Blog | Two Palestines? What is Risked by a "West Bank first" Policy? Q&A with Middle East Experts

In the following Q&A, panel members from “Two Palestines? What is Risked by a ‘West Bank First’ Policy?” held at The Carter Center in July 2007, answer audience questions that remained following the event.

My late husband (an Emory physician) and I were in Palestine in the late 1980s and early 1990s. We never imagined it could get worse. There was hope, no suicide sacrifices. It is far worse now. Do you see any difference between U.S. political parties as to working for real peace with justice?

Levy: While there have only been minor differences between the U.S. political parties over the last several decades in their approaches to the Arab-Israeli conflict and Middle East peace, the current policy of the Bush Administration is a significant deviation. While the Bush Administration’s rhetoric has sometimes focused on the right goals – promoting a two-state solution and peace in the region – actual policy has been one of minimal engagement, of uncritical support for the most counter-productive of Israeli actions, such as outpost expansion, rout of separation barrier, and the encouragement of a boycott policy towards the elected Palestinian government, Syria, and others. The neo-cons’ ideological agenda is indeed a source of losing hope. Serious commitment to multilateralism and diplomacy inclusive of all major parties is needed. And hopefully things will again change for the better.

Do you think that the Israelis are serious in giving back the West Bank and agreeing to a Palestinian state with the 1967 borders?

Levy: According to a Geneva Initiative poll (a joint Israeli-Palestinian effort to peacefully end the Israeli-Palestinian conflict), 70 percent of the Israeli public supports a two-state agreement with the Palestinians, likewise there is a majority support for a two-state agreement in the Israeli Knesset. Most of Israeli society has evolved to the point where they can accept a Palestinian state along the 1967 borders – with some relatively minor adjustments to allow for some of the settlements that are closer to the green line, and with commensurate territorial compensation to the Palestinians – as long as measures are taken to guarantee Israel’s security from external attack and threats. The major obstacle to moving in this direction, however, lies with the political leadership, which is far behind the public in this respect – and of course, the lack of U.S. sensible shepherding does not help. I do think though that the onus is on Israel to finally end the occupation.

The United States has partially been heavily biased towards Israel and with the Bush Administration it got much worse. Should this be also considered as one of the root causes of the symptom of Israeli hegemony?

Levy: U.S. policy over recent years has been disastrous – not only for the peace process but also, I would argue, for American and Israeli interests – and yes, the neo-cons have played a major role in that. The United States should and has occasionally in the past, used its special relationship with Israel to advance a peace agenda. The absence of that approach needs to change.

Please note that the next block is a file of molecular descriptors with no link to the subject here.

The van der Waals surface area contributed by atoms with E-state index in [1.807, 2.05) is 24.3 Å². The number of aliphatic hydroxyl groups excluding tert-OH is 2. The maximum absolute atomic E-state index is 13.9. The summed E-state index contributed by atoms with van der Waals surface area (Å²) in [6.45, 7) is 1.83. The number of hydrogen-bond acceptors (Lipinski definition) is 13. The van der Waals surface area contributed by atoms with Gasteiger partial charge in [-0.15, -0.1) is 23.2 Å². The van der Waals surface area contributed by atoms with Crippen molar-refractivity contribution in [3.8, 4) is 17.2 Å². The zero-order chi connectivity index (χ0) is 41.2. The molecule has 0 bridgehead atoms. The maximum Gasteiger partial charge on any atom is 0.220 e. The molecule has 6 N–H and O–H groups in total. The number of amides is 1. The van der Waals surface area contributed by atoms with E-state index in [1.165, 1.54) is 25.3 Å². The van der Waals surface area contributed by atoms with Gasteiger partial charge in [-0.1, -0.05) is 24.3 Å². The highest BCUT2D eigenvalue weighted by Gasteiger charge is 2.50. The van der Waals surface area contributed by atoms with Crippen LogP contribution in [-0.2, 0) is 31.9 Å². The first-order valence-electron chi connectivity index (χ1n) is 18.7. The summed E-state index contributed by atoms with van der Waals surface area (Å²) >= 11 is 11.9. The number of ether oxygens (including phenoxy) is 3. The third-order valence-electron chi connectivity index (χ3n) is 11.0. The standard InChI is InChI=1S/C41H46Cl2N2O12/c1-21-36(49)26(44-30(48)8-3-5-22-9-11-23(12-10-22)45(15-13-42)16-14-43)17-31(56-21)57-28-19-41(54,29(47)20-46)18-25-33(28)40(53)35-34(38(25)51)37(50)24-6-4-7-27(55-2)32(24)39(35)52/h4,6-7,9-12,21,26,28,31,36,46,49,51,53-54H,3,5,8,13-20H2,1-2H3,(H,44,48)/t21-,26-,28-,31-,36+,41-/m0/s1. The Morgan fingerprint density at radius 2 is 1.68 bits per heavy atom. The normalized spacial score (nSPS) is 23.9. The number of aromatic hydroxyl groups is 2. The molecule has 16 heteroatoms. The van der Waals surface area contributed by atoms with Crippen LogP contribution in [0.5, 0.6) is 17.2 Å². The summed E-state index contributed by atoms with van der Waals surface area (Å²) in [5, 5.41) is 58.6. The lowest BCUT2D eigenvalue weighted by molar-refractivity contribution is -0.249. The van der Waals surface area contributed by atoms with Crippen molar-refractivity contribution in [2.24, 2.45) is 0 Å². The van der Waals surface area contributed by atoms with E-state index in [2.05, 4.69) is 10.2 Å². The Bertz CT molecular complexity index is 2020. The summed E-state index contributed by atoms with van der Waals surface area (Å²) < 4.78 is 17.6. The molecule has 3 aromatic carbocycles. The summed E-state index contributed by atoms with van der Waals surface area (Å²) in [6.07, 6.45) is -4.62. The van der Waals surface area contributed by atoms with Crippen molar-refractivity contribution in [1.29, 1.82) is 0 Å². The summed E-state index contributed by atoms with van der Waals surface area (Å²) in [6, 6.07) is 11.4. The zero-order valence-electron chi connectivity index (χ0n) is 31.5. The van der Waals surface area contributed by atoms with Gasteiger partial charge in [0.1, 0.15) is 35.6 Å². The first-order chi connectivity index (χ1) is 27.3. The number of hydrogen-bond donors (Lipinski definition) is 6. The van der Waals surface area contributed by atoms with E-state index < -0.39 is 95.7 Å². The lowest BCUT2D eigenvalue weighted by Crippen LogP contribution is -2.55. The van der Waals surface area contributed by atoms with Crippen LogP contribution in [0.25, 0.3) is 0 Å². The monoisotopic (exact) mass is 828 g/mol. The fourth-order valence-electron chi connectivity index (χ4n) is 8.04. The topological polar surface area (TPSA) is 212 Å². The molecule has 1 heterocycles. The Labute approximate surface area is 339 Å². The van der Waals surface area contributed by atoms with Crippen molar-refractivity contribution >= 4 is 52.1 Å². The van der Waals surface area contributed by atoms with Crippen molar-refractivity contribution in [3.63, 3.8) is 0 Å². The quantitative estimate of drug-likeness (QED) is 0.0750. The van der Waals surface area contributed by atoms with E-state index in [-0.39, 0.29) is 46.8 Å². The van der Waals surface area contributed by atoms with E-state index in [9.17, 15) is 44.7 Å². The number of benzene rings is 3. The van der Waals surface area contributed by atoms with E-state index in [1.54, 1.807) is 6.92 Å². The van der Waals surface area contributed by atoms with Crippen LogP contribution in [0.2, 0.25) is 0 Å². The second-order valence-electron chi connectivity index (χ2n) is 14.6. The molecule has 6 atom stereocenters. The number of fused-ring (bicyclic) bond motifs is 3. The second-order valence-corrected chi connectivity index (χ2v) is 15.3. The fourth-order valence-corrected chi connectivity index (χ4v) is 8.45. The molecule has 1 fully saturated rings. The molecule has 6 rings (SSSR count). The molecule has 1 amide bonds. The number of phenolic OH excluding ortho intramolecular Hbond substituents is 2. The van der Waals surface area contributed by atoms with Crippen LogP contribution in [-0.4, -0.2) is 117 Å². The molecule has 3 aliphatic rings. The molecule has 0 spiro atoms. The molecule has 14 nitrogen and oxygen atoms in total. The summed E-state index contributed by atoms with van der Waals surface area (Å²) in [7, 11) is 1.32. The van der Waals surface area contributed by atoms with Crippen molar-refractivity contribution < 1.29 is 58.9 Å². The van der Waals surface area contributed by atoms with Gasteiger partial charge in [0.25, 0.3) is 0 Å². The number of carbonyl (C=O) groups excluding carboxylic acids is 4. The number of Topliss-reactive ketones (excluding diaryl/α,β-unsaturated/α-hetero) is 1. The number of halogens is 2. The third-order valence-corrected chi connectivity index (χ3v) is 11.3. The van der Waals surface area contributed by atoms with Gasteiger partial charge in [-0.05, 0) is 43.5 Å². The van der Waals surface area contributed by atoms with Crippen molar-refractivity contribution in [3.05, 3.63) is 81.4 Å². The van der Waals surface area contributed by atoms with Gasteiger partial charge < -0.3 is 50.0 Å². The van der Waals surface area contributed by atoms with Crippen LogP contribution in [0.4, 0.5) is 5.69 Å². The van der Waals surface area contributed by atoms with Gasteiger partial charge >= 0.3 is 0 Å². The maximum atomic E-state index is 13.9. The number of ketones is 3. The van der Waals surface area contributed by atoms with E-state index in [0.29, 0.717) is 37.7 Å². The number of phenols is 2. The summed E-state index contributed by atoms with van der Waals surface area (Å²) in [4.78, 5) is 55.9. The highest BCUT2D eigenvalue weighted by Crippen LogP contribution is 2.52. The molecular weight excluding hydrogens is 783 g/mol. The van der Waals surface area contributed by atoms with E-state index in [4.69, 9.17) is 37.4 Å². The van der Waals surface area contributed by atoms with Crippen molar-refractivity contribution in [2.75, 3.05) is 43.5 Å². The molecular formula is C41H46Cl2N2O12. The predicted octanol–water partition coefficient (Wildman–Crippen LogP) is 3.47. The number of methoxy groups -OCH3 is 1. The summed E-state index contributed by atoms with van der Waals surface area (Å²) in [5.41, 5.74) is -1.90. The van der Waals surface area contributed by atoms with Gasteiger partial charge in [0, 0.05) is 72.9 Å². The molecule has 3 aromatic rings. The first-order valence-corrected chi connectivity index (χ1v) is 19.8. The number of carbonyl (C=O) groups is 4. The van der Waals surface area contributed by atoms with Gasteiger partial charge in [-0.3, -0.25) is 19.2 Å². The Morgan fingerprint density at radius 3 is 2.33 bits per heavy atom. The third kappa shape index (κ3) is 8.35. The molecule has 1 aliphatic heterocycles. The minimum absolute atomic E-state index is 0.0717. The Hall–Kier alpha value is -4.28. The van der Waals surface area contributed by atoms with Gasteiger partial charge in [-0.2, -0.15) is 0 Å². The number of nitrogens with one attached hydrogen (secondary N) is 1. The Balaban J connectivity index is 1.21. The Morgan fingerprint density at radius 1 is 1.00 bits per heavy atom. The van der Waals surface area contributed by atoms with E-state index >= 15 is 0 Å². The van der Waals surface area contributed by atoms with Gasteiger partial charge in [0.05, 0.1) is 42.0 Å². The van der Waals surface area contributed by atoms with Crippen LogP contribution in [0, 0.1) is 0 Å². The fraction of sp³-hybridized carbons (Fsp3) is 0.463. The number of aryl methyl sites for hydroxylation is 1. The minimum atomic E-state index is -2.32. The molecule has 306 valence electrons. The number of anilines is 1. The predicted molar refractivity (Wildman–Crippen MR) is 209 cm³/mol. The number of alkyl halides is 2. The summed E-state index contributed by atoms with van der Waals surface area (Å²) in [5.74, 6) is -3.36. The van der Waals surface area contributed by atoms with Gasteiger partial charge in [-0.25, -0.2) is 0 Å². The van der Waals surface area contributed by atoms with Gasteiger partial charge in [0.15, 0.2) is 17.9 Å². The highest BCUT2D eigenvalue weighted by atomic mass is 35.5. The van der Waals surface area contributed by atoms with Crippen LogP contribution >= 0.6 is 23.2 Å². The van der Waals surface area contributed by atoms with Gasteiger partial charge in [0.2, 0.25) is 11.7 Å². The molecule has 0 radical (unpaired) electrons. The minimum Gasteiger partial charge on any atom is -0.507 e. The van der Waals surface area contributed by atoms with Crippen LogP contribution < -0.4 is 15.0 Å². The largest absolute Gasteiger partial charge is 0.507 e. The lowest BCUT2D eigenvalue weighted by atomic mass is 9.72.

You have spoken about bringing all the parties to the table; what role can religious leaders from Islam, Judaism, and Christianity play in gathering parties together and resolving grievances of the past?

Sieghart: The teachings of the major world religions are consistent with the goal of finding a peaceful solution to the Middle East conflict. While an immediate solution requires bold moves by the political leaders, support from various religious communities could provide critical support to policy makers and could help enable some unpopular compromises that might be required to reach peaceful settlement of the conflict.

How is the U.S. government helping or hurting possibilities for peace?

Bargouthi: In my view, the current U.S. administration approach, or the “West Bank First strategy” – supporting the Abbas government of Fateh, while isolating Hamas – is likely to have disastrous consequences in the region, severely undermining the prospects for reaching a two-state solution, and for democracy-building in Palestine. Isolating Hamas from the process can not succeed, since Hamas enjoys broad popular support among many Palestinians. Any attempt to exclude them only serves to undermine democratic institution, since Hamas won the majority in the last elections in an election widely praised as democratic and meeting international standards.

Do you think the strong response to President Carter’s book has helped things or hardened them?

Bargouthi: I believe that President Carter’s book “Palestine Peace Not Apartheid” has played a very important role in creating much-needed space for open discourse and dialogue in the United States, where genuine constructive criticism of Israeli policies has not been possible. The book highlights the consequences of Israel’s policies on the prospects of building a viable democratic state in Palestine. If the current approach is not modified, the vision of a two-state solution will be increasingly difficult, if not impossible, to achieve. While debates of these issues are vibrant inside in the Israeli press and public, similar debates in the United States have been lacking.


  • Daniel Levy, former adviser to Israeli Prime Minister Ehud Barak and leader of the Geneva Peace Initiative
  • Mustapha Barghouthi, former minister of information in the Palestinian National Unity Government
  • William Sieghart, founder and chairman of Forward Thinking, an independent U.K. charity addressing the growing social isolation of Muslim communities in Britain and promoting a more inclusive peace process in the Middle East
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